Oluwatosin Zacheus Aregbesola, known as ‘Zacheus’, is a lecturer at Wesley University Ondo, Nigeria
Zacheus attended the summer 2019 CONNECTED Virus Vector Vice Versa (V4) development programme for early career researchers, having successfully applied for a fully-funded place at the UK training event. Since returning to Nigeria, he has been using the skills and knowledge he acquired in his day-to-day work.
He was part of a collaborative team which secured CONNECTED pump-prime funding for a project to investigate the potential of entomopathogenic fungi (EPF) as biopesticides of cassava whitefly. It drew together researchers from four countries: Nigeria, Uganda, Tanzania and the UK.
Reflecting on the V4 training, Zacheus says:
“I found the hands-on experience with the latest molecular techniques in plant virology and entomology especially useful. I also gathered good communication and networking techniques, and have been using my new skills to develop new project ideas and prepare for grant applications.”
Zacheus is proud of the work undertaken on the research project, and he explains:
“I have gathered valuable laboratory experience on the identification, culturing and use of entomopathogenic fungi (EPF). I found these experiences particularly valuable because with them I can expand or diversify my line of research. So this means my work can be more relevant to farmers and the agro-allied industry.
“In Nigeria we were able to set up the laboratory and field experiments, followed by a data collection phase in order to provide tangible research output. We also upgraded our laboratory to do EPF research and other entomological studies.”
Dialogue was established with the Nigerian plant health authorities over imports of EPF strains, and following inspection of facilities, approval was granted to hold imported EPF strains under licence.
“To our knowledge, the facility established at Wesley University is Nigeria’s first licenced EPF laboratory,” says Zacheus.
“From this project, we established a research group with a focus on entomopathogenic microbes. Our research group consists of myself as the leader, and two researchers close to finishing their PhDs. Two of my undergraduate students are also being trained on EPF research, and carrying out parts of their research projects using EPF.“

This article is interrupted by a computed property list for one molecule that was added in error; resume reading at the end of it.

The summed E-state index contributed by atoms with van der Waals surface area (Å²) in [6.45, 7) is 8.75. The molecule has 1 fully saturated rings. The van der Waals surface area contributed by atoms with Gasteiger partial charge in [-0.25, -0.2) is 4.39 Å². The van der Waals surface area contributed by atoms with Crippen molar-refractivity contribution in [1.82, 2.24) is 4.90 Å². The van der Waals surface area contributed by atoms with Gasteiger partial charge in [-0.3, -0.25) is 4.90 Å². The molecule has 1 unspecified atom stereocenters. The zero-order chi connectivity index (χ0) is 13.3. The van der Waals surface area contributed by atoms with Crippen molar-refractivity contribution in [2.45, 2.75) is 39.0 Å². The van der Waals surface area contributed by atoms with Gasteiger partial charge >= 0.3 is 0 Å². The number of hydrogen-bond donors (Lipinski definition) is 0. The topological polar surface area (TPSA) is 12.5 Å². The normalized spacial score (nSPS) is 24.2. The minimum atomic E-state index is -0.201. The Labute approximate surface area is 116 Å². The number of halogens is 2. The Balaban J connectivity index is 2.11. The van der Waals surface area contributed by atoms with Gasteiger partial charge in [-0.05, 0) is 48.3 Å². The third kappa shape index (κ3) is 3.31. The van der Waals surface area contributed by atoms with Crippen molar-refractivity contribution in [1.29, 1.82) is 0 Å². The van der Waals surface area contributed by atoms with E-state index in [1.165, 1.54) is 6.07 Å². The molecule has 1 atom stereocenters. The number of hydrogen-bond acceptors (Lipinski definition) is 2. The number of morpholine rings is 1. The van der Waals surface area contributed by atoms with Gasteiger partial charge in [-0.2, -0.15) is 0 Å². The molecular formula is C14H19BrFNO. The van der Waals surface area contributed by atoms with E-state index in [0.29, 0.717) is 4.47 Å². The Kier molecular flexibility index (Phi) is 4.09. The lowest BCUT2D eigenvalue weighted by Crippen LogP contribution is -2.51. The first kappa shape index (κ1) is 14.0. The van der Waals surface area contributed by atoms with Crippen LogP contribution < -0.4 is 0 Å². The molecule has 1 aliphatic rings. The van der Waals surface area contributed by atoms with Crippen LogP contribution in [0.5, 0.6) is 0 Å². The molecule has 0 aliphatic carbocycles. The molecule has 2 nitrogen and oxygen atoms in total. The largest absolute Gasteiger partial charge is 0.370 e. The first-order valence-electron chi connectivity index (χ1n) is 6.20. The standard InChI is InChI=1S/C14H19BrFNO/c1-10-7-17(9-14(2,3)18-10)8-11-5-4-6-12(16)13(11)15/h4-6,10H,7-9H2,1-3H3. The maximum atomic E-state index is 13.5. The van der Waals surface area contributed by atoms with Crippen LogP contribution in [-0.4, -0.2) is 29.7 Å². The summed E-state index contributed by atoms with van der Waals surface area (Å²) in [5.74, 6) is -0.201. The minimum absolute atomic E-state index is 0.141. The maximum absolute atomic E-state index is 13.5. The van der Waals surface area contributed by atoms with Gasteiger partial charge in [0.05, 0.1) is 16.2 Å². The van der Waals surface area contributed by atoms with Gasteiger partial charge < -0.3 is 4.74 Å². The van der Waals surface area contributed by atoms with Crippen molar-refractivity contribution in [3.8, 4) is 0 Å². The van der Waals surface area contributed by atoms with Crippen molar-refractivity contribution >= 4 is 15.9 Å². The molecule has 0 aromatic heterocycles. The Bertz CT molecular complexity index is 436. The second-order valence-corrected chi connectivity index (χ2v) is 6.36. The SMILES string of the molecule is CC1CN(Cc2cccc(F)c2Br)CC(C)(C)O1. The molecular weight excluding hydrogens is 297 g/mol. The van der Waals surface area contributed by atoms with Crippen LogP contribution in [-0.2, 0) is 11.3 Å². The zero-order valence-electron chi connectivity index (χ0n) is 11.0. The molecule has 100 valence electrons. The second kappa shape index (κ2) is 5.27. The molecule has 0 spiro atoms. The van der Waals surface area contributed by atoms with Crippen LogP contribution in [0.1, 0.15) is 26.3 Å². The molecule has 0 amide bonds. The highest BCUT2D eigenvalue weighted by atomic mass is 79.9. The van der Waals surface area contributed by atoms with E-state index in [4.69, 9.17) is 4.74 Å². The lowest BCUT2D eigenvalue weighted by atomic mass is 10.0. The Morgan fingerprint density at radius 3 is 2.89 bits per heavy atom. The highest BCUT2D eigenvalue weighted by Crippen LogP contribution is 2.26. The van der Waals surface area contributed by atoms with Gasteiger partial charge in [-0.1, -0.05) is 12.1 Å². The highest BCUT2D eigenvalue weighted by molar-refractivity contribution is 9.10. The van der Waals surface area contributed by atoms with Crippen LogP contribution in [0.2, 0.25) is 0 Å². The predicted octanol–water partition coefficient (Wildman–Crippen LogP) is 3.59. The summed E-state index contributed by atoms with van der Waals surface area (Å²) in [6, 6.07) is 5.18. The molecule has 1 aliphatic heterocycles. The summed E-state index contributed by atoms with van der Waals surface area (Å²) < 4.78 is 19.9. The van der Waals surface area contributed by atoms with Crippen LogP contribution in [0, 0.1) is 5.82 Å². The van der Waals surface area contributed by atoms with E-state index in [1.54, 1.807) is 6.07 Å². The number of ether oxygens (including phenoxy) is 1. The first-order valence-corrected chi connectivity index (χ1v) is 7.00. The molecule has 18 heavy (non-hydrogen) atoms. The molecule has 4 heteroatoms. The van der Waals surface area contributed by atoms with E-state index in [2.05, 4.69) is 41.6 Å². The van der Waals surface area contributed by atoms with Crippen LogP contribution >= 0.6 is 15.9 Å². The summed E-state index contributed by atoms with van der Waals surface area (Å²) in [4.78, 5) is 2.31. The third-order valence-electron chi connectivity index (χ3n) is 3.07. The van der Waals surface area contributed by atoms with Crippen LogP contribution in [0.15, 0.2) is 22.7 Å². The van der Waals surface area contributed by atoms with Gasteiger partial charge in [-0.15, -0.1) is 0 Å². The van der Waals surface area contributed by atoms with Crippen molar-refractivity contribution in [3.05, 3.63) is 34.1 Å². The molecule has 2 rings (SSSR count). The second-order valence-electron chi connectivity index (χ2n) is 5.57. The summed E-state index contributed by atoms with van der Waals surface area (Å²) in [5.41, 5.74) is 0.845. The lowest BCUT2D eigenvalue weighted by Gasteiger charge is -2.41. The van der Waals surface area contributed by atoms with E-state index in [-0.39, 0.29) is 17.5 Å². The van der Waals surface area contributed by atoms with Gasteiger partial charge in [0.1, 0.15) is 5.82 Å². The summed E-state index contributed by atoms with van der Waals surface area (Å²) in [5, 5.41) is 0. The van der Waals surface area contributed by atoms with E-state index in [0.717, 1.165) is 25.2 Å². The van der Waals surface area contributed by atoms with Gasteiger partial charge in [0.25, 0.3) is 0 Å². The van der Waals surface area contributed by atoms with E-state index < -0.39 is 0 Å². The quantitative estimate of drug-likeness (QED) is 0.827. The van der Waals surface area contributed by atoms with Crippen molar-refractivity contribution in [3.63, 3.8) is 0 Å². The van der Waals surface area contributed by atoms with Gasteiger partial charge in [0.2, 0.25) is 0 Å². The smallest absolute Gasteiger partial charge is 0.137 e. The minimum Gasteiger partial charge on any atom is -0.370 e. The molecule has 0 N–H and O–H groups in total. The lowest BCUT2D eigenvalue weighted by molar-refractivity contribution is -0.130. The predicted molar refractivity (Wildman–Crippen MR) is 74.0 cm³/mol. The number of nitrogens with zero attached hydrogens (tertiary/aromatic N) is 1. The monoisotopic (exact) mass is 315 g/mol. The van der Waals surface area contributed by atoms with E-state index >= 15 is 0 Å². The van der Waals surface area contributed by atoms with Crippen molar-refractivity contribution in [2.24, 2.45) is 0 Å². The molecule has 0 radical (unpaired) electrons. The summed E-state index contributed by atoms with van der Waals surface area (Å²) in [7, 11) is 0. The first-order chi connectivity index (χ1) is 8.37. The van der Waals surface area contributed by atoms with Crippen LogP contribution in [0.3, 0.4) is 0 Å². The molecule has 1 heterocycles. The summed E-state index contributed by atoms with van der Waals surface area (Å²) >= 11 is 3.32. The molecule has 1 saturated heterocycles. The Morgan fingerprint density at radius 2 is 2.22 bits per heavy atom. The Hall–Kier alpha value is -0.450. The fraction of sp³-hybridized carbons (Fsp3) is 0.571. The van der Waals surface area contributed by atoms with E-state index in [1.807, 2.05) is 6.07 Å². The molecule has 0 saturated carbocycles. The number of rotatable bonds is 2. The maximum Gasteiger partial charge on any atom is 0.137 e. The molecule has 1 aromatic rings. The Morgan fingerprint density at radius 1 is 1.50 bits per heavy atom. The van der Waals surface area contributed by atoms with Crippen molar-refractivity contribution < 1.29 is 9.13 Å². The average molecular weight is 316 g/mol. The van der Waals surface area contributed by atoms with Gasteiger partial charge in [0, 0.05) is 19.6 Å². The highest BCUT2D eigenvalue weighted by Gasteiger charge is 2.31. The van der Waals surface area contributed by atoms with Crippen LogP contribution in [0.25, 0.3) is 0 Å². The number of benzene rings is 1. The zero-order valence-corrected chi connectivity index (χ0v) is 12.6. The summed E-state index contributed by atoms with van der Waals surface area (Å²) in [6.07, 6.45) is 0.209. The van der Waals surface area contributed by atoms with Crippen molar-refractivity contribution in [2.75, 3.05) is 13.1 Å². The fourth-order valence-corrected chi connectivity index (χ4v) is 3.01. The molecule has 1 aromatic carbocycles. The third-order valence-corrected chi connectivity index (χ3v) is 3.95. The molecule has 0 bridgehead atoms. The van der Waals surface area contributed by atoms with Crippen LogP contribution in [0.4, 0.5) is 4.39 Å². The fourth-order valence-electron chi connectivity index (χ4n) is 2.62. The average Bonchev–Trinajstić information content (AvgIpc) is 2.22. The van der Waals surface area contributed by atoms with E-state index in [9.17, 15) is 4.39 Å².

Looking back on his ongoing engagement with the network, Zacheus says:
“I have forged a number of professional collaborations thanks to my involvement in the CONNECTED Network. Some were international, for example working with Dr. David Chandler and Dr. Gillian Prince from the University of Warwick, UK. Others are more local, both within my university and across Nigeria to address plant virology and whitefly issues of common and national interest.
“The opportunities provided by CONNECTED have broadened my research horizon, and I see more research opportunities especially applying the latest molecular techniques learnt from the V4 training.
“The CONNECTED Network has brought me closer to a wider range of upcoming scientists with the same vision and who also experience similar challenges. The communication coaching provided by CONNECTED has also been helpful in developing these collaborations.”
He is pleased to report that another outcome of his involvement in the network is that he became a member of the Research Ethics Committee at his institution, Wesley University Ondo.
Zacheus thinks the network has bright prospects: “I see a greater future for The CONNECTED Network due to its tremendous impact on African agriculture and African scientists. Already, there are quantifiable impacts that should sustain the continuous funding of the network.
“My involvement with The CONNECTED Network has helped build my research profile, showcase some abilities that will help me in higher professional roles, and has improved my ability to acquire more funding opportunities.”